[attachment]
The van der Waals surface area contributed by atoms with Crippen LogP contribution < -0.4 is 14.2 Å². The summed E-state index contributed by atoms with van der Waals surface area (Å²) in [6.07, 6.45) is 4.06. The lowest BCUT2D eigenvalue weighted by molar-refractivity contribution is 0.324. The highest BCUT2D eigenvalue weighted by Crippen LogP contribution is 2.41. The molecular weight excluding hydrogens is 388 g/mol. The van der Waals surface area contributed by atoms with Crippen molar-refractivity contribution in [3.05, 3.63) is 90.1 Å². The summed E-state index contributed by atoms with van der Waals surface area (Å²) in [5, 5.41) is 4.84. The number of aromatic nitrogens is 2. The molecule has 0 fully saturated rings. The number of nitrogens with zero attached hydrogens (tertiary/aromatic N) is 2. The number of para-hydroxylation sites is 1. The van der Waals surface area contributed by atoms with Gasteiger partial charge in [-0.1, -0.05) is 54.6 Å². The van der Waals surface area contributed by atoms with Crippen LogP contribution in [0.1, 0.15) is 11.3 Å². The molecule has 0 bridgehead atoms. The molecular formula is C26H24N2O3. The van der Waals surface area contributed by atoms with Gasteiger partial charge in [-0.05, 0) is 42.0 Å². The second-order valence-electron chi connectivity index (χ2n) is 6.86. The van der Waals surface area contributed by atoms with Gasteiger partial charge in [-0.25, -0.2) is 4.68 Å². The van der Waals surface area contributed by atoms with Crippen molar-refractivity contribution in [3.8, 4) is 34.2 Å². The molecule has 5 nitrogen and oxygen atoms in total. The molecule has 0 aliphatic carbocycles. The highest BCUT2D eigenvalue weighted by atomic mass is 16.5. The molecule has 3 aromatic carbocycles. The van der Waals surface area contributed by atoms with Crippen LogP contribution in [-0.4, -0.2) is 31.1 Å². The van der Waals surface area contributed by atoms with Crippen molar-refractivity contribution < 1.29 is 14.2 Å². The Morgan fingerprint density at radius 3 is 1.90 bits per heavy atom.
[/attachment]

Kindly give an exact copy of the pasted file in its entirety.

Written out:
The van der Waals surface area contributed by atoms with Crippen LogP contribution < -0.4 is 14.2 Å². The summed E-state index contributed by atoms with van der Waals surface area (Å²) in [6.07, 6.45) is 4.06. The lowest BCUT2D eigenvalue weighted by molar-refractivity contribution is 0.324. The highest BCUT2D eigenvalue weighted by Crippen LogP contribution is 2.41. The molecular weight excluding hydrogens is 388 g/mol. The van der Waals surface area contributed by atoms with Crippen molar-refractivity contribution in [3.05, 3.63) is 90.1 Å². The summed E-state index contributed by atoms with van der Waals surface area (Å²) in [5, 5.41) is 4.84. The number of aromatic nitrogens is 2. The molecule has 0 fully saturated rings. The number of nitrogens with zero attached hydrogens (tertiary/aromatic N) is 2. The number of para-hydroxylation sites is 1. The van der Waals surface area contributed by atoms with Gasteiger partial charge in [-0.1, -0.05) is 54.6 Å². The van der Waals surface area contributed by atoms with Crippen LogP contribution in [0.1, 0.15) is 11.3 Å². The molecule has 0 bridgehead atoms. The molecular formula is C26H24N2O3. The van der Waals surface area contributed by atoms with Gasteiger partial charge in [-0.05, 0) is 42.0 Å². The second-order valence-electron chi connectivity index (χ2n) is 6.86. The van der Waals surface area contributed by atoms with Gasteiger partial charge in [-0.25, -0.2) is 4.68 Å². The van der Waals surface area contributed by atoms with Crippen molar-refractivity contribution in [3.8, 4) is 34.2 Å². The molecule has 5 nitrogen and oxygen atoms in total. The molecule has 0 aliphatic carbocycles. The highest BCUT2D eigenvalue weighted by atomic mass is 16.5. The molecule has 3 aromatic carbocycles. The van der Waals surface area contributed by atoms with Crippen LogP contribution in [-0.4, -0.2) is 31.1 Å². The van der Waals surface area contributed by atoms with Crippen molar-refractivity contribution < 1.29 is 14.2 Å². The Morgan fingerprint density at radius 3 is 1.90 bits per heavy atom.